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Technology platform development for targeted plasma metabolites in human heart failure



Heart failure is a multifactorial disease associated with staggeringly high morbidity and motility. Recently, alterations of multiple metabolites have been implicated in heart failure; however, the lack of an effective technology platform to assess these metabolites has limited our understanding on how they contribute to this disease phenotype. We have successfully developed a new workflow combining specific sample preparation with tandem mass spectrometry that enables us to extract most of the targeted metabolites. 19 metabolites were chosen ascribing to their biological relevance to heart failure, including extracellular matrix remodeling, inflammation, insulin resistance, renal dysfunction, and cardioprotection against ischemic injury.


In this report, we systematically engineered, optimized and refined a protocol applicable to human plasma samples; this study contributes to the methodology development with respect to deproteinization, incubation, reconstitution, and detection with mass spectrometry. The deproteinization step was optimized with 20% methanol/ethanol at a plasma:solvent ratio of 1:3. Subsequently, an incubation step was implemented which remarkably enhanced the metabolite signals and the number of metabolite peaks detected by mass spectrometry in both positive and negative modes. With respect to the step of reconstitution, 0.1% formic acid was designated as the reconstitution solvent vs. 6.5 mM ammonium bicarbonate, based on the comparable number of metabolite peaks detected in both solvents, and yet the signal detected in the former was higher. By adapting this finalized protocol, we were able to retrieve 13 out of 19 targeted metabolites from human plasma.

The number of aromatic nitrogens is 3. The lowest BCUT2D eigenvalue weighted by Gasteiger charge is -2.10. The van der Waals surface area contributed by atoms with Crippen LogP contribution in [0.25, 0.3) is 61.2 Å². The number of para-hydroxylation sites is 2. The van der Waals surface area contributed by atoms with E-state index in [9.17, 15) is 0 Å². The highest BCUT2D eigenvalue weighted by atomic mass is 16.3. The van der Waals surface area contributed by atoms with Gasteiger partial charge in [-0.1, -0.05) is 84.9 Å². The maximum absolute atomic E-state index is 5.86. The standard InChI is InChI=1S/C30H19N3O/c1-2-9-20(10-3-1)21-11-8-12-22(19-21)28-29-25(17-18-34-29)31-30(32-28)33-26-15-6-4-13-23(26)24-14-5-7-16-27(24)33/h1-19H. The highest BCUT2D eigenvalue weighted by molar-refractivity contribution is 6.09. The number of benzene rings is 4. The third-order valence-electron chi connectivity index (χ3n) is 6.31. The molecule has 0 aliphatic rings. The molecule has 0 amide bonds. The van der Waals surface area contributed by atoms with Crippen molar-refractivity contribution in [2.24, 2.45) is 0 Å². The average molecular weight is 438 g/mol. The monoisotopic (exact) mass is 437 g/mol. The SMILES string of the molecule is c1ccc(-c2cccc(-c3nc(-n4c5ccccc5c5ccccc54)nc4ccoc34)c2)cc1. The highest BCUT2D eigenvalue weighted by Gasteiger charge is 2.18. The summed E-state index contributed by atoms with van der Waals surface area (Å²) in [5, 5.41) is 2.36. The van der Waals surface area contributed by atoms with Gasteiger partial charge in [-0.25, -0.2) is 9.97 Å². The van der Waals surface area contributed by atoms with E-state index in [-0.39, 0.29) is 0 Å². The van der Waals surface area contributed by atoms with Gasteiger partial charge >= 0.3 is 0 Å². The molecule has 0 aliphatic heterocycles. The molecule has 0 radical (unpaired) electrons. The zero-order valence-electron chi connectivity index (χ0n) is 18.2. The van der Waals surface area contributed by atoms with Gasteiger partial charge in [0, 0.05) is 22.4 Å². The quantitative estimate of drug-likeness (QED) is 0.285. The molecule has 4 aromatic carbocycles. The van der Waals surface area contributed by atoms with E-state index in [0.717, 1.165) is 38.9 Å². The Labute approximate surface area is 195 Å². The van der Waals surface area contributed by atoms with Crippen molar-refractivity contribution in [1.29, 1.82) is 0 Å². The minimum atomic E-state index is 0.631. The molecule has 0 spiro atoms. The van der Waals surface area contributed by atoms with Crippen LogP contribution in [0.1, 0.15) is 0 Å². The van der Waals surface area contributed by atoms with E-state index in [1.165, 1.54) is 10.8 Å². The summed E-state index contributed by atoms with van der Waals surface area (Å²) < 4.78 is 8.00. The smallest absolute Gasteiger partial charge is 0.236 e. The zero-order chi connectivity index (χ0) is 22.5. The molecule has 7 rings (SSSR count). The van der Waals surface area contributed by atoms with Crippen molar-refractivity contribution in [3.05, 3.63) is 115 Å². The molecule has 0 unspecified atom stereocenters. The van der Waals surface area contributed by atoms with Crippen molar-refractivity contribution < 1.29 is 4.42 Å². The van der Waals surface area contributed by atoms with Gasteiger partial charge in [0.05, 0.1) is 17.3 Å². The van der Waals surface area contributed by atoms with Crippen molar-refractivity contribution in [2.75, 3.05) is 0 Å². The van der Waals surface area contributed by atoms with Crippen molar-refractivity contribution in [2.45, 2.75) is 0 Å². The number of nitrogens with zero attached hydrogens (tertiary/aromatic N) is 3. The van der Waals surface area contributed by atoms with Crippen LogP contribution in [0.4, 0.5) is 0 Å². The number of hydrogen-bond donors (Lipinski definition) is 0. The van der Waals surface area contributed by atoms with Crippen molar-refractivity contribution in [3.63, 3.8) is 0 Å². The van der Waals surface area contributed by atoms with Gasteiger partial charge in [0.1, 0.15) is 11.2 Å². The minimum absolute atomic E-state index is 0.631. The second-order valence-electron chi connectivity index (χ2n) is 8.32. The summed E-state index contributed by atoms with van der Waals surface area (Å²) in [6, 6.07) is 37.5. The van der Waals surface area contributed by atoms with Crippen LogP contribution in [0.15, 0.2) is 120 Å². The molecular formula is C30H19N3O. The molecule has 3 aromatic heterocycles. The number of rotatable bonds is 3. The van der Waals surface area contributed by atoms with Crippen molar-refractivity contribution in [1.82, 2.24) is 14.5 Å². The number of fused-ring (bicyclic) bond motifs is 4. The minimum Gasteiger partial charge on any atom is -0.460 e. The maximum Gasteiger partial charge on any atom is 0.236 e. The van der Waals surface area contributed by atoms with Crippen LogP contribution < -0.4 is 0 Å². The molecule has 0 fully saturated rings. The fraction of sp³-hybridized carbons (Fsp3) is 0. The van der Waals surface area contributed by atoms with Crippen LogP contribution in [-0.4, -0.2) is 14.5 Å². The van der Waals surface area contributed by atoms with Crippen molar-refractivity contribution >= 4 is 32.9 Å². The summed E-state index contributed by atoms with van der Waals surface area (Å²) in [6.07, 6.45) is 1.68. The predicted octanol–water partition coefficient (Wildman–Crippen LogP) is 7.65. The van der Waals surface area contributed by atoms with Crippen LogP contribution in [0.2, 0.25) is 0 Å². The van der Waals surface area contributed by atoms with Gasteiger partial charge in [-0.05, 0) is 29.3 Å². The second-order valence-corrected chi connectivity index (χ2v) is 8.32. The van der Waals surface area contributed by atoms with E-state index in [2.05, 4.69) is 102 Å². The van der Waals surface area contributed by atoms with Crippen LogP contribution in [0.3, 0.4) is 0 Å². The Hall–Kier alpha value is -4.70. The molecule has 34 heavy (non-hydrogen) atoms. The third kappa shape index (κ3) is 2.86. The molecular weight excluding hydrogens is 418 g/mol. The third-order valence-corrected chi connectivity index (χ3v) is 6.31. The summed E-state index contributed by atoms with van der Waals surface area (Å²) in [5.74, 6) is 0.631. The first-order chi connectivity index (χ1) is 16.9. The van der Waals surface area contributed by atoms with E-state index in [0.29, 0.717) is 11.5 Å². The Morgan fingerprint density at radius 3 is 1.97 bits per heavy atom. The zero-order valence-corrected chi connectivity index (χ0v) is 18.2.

We have successfully devised a simple albeit effective workflow for the targeted plasma metabolites relevant to human heart failure. This will be employed in tandem with high throughput liquid chromatography mass spectrometry platform to validate and characterize these potential metabolic biomarkers for diagnostic and therapeutic development of heart failure patients.


Heart failure refers to the cardiac malfunction in pumping sufficient amount of blood to meet the metabolic demand of the body. To date, there are over 6.6 million heart failure patients in the U.S. [1]. In spite of the integration of various medical regiments, such as ACE-inhibitors, β-blockers, the morbidity and mortality of heart failure patients remain staggeringly high, in which more than 80% of heart failure patients have to be hospitalized [2]; 50% of which die within 5 years of the diagnosis [3, 4]. This dramatic situation places an enormous burden on both the health care sector as well as the economy. Furthermore, the existing screening tests adapted to examine various classic cardiovascular risk factors, such as hypertension, hyperlipidemia, smoking, and diabetes…etc. cannot fully delineate and precisely evaluate the inter-individual variation [5]. This limitation urges an expanded and comprehensive diagnostic platform to achieve an accurate assessment of the disease stage, as well as the subsequent complementary treatments for heart failure patients.